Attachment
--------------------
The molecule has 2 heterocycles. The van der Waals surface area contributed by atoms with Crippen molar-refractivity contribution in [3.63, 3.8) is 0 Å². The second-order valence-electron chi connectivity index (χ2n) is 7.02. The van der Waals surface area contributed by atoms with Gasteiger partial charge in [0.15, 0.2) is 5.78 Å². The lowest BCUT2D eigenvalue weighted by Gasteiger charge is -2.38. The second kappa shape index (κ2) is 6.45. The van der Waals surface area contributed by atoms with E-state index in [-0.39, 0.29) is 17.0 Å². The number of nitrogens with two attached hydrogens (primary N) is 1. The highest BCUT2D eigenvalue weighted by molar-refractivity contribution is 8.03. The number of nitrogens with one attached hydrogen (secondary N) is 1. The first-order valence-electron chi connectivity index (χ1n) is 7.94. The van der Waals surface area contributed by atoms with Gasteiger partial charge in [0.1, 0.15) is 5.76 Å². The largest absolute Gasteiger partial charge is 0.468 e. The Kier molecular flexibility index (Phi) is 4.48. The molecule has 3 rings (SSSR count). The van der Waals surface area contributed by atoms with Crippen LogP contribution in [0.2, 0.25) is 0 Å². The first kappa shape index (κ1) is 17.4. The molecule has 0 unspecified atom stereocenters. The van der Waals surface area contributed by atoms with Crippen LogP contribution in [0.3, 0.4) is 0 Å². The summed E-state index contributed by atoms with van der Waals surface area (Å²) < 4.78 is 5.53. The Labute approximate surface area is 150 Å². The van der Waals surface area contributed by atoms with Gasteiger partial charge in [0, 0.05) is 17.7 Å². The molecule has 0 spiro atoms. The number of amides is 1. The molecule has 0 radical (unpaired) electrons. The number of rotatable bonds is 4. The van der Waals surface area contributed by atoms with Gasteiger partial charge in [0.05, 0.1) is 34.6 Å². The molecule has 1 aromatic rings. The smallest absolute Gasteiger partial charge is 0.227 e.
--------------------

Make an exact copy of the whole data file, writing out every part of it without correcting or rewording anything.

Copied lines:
The molecule has 2 heterocycles. The van der Waals surface area contributed by atoms with Crippen molar-refractivity contribution in [3.63, 3.8) is 0 Å². The second-order valence-electron chi connectivity index (χ2n) is 7.02. The van der Waals surface area contributed by atoms with Gasteiger partial charge in [0.15, 0.2) is 5.78 Å². The lowest BCUT2D eigenvalue weighted by Gasteiger charge is -2.38. The second kappa shape index (κ2) is 6.45. The van der Waals surface area contributed by atoms with E-state index in [-0.39, 0.29) is 17.0 Å². The number of nitrogens with two attached hydrogens (primary N) is 1. The highest BCUT2D eigenvalue weighted by molar-refractivity contribution is 8.03. The number of nitrogens with one attached hydrogen (secondary N) is 1. The first-order valence-electron chi connectivity index (χ1n) is 7.94. The van der Waals surface area contributed by atoms with Gasteiger partial charge in [0.1, 0.15) is 5.76 Å². The largest absolute Gasteiger partial charge is 0.468 e. The Kier molecular flexibility index (Phi) is 4.48. The molecule has 3 rings (SSSR count). The van der Waals surface area contributed by atoms with Crippen LogP contribution in [0.2, 0.25) is 0 Å². The first kappa shape index (κ1) is 17.4. The molecule has 0 unspecified atom stereocenters. The van der Waals surface area contributed by atoms with Crippen LogP contribution in [0.3, 0.4) is 0 Å². The summed E-state index contributed by atoms with van der Waals surface area (Å²) < 4.78 is 5.53. The Labute approximate surface area is 150 Å². The van der Waals surface area contributed by atoms with Gasteiger partial charge in [0, 0.05) is 17.7 Å². The molecule has 0 spiro atoms. The number of amides is 1. The molecule has 0 radical (unpaired) electrons. The number of rotatable bonds is 4. The van der Waals surface area contributed by atoms with Gasteiger partial charge in [0.05, 0.1) is 34.6 Å². The molecule has 1 aromatic rings. The smallest absolute Gasteiger partial charge is 0.227 e.